Pierre Amarenco, MDPierre Amarenco, MD
Findings from a large-scale study demonstrated that patients who lowered their low-density lipoprotein (LDL) cholesterol level to less than 70 mg per deciliter had a lower risk of subsequent cardiovascular events after ischemic stroke than those who acheived a target LDL range of 90 mg to 110 mg per deciliter.

The parallel-group trial (NCT01252875) enrolled 2860 patients who had an ischemic stroke in the previous 3 months or a transient ischemic attack (TIA) within the previous 15 days and who had atherosclerotic disease; patients were followed for a median of 3.5 years. Investigators randomly assigned participants to 2 target LDL cholesterol level groups: a lower-target group of less than 70 mg per deciliter (1.8 mmol per liter) and a higher-target group with a range of 90 mg to 110 mg per deciliter (2.3 to 2.8 mmol per liter).

The primary endpoint consisted of a composite of major cardiovascular events such as ischemic stroke, myocardial infarction, new symptoms leading to urgent coronary or carotid revascularization, or death related to cardiovascular causes. Within the lower-target group, 65.9% of patients received only a statin compared with 94.0% in the higher-target group; 33.8% in the lower-target group and 5.8% in the higher target group received ezetimibe in addition to statin therapy.

Among the patients observed, the mean LDL cholesterol level at baseline was 135 mg per deciliter (3.5 mmol per liter). At 3.5 year follow-up, the lower-target group achieved a mean LDL cholesterol level of 65 mg per deciliter (1.7 mmol per liter), while the higher-target group achieved a mean LDL cholesterol level of 96 mg per deciliter (2.5 mmol per liter).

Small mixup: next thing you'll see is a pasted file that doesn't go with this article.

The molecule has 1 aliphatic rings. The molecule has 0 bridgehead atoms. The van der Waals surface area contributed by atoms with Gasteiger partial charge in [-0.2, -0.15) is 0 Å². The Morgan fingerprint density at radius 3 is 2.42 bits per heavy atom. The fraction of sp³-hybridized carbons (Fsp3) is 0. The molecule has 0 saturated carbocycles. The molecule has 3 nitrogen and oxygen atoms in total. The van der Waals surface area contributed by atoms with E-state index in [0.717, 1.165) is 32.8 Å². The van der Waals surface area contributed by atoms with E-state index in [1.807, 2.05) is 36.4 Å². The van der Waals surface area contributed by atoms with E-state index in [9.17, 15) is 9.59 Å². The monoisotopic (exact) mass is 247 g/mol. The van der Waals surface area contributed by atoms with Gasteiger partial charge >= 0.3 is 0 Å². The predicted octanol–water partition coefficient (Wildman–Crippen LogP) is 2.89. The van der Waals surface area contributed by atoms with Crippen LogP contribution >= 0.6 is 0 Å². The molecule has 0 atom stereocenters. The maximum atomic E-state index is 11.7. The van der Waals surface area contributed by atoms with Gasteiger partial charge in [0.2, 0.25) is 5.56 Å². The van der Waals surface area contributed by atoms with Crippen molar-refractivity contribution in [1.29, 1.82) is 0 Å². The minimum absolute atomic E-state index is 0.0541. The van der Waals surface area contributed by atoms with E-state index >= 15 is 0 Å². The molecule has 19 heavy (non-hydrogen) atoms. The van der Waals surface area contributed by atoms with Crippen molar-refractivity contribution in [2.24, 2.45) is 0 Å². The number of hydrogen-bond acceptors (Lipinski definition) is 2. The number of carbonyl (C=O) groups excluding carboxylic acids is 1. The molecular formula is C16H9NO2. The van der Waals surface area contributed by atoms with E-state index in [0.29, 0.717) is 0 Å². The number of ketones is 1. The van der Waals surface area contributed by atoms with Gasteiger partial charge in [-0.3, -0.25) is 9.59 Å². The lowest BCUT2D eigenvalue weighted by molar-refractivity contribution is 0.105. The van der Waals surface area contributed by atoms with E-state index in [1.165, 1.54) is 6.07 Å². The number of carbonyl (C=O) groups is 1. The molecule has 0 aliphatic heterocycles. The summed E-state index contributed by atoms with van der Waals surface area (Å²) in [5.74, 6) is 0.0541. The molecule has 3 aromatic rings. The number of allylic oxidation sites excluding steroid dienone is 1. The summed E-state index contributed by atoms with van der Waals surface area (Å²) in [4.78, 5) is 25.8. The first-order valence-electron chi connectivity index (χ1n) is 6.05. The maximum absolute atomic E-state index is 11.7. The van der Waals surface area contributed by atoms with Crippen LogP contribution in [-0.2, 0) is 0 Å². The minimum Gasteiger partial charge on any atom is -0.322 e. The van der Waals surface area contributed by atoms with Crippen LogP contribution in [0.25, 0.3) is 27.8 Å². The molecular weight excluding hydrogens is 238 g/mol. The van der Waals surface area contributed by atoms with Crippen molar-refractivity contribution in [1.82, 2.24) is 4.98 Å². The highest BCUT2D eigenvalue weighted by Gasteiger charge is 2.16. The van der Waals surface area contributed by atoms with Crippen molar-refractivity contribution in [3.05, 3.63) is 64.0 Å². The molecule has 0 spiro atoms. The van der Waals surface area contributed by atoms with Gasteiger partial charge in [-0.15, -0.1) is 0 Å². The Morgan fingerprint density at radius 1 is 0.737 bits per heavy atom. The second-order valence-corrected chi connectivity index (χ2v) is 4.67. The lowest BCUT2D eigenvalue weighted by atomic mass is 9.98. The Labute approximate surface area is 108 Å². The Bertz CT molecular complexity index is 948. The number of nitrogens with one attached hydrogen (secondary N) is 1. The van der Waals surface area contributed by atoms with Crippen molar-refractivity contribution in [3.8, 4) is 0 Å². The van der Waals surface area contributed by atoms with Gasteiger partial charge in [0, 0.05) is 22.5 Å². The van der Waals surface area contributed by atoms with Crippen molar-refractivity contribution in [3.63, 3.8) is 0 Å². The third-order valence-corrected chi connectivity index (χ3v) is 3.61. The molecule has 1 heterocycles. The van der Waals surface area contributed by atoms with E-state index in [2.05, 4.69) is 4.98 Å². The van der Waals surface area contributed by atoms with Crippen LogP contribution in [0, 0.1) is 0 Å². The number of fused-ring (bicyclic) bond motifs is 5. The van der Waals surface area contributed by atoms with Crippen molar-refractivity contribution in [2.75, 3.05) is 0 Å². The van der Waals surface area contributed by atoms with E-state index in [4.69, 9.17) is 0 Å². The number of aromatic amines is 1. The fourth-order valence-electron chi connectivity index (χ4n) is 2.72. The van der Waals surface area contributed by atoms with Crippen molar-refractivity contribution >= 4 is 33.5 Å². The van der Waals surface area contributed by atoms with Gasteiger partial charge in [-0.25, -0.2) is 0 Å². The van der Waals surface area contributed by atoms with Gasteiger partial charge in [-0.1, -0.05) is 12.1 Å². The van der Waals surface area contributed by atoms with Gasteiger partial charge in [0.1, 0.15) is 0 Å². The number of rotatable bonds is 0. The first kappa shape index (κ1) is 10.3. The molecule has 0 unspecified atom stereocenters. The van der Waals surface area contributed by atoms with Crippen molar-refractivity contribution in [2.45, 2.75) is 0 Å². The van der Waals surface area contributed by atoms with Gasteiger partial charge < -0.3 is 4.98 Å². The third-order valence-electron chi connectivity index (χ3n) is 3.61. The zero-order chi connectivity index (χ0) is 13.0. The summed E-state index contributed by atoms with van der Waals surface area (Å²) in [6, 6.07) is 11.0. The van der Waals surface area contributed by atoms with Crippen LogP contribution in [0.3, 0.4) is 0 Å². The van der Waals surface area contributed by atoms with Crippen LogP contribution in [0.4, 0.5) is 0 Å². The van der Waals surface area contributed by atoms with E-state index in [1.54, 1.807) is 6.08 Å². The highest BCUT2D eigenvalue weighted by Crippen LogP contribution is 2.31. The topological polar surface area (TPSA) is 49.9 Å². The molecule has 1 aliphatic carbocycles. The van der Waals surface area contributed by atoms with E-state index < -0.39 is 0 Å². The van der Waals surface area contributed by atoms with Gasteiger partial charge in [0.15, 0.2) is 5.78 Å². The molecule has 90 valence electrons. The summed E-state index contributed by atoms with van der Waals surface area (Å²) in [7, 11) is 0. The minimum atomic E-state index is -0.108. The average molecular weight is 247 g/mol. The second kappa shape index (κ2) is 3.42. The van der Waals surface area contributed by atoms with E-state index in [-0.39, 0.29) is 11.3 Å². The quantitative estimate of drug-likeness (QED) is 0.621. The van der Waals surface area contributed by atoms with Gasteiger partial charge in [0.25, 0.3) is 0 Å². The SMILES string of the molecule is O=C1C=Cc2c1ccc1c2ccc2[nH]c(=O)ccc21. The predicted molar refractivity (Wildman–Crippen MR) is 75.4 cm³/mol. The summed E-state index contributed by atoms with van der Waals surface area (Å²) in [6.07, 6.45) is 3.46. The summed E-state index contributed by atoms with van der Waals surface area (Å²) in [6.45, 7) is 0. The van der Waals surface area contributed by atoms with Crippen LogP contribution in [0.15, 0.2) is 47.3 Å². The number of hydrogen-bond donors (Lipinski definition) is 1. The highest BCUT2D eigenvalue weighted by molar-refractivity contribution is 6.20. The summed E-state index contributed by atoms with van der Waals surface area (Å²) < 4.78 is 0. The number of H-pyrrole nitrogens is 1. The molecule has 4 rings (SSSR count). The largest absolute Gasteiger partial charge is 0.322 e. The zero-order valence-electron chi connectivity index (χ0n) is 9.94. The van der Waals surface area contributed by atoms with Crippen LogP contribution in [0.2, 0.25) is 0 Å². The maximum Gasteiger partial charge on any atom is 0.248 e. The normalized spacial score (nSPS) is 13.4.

Fewer patients in the lower-target group experienced the primary endpoint (8.5%) compared with those in the higher-target group (10.9%; adjusted HR, 0.78; 95% CI, 0.61-0.98; P=.04). The majority of the end-point events were cerebral infarctions or strokes of undetermined origin. The trial concluded early due to administrative reasons when patients reached 277 of 385 anticipated endpoints.

Ultimately, results showed that a target level of less than 70 mg per deciliter was the most effective level to lower risk of subsequent cardiovascular events in patients who suffered an ischemic stroke or TIA. Overall, the 277 events provided sufficient power to detect a 25% lower relative risk in the lower-target group. The benefits of reducing LDL levels to below 50 mg per deciliter is not yet known but could be tested in other studies, the investigators suggested.

Adverse events observed included intracranial hemorrhage, which occurred in 18 patients (1.3%) in the lower-target group and 13 (0.9%) in the higher-target group (HR, 1.38; 95% CI, 0.66-2.82). Notably, 103 patients (7.2%) in the lower-target group and 82 in the higher-target group developed a new diagnosis of diabetes (HR, 1.27; 95% CI, 0.95-1.70).   

“Given the established relationship between LDL cholesterol levels and cardiovascular events, our results support the findings from meta-analyses of lipid-lowering trials suggesting that a lower level of LDL cholesterol is associated with better outcomes than higher LDL cholesterol targets,” the investigators concluded.
Reference:
Amarenco P, Kim JS, Labreuche H, et al. A comparison of two ldl cholesterol targets after ischemic stroke. N Engl J Med. Published online November 18, 2019. doi: 10.1056/NEJMoa1910355.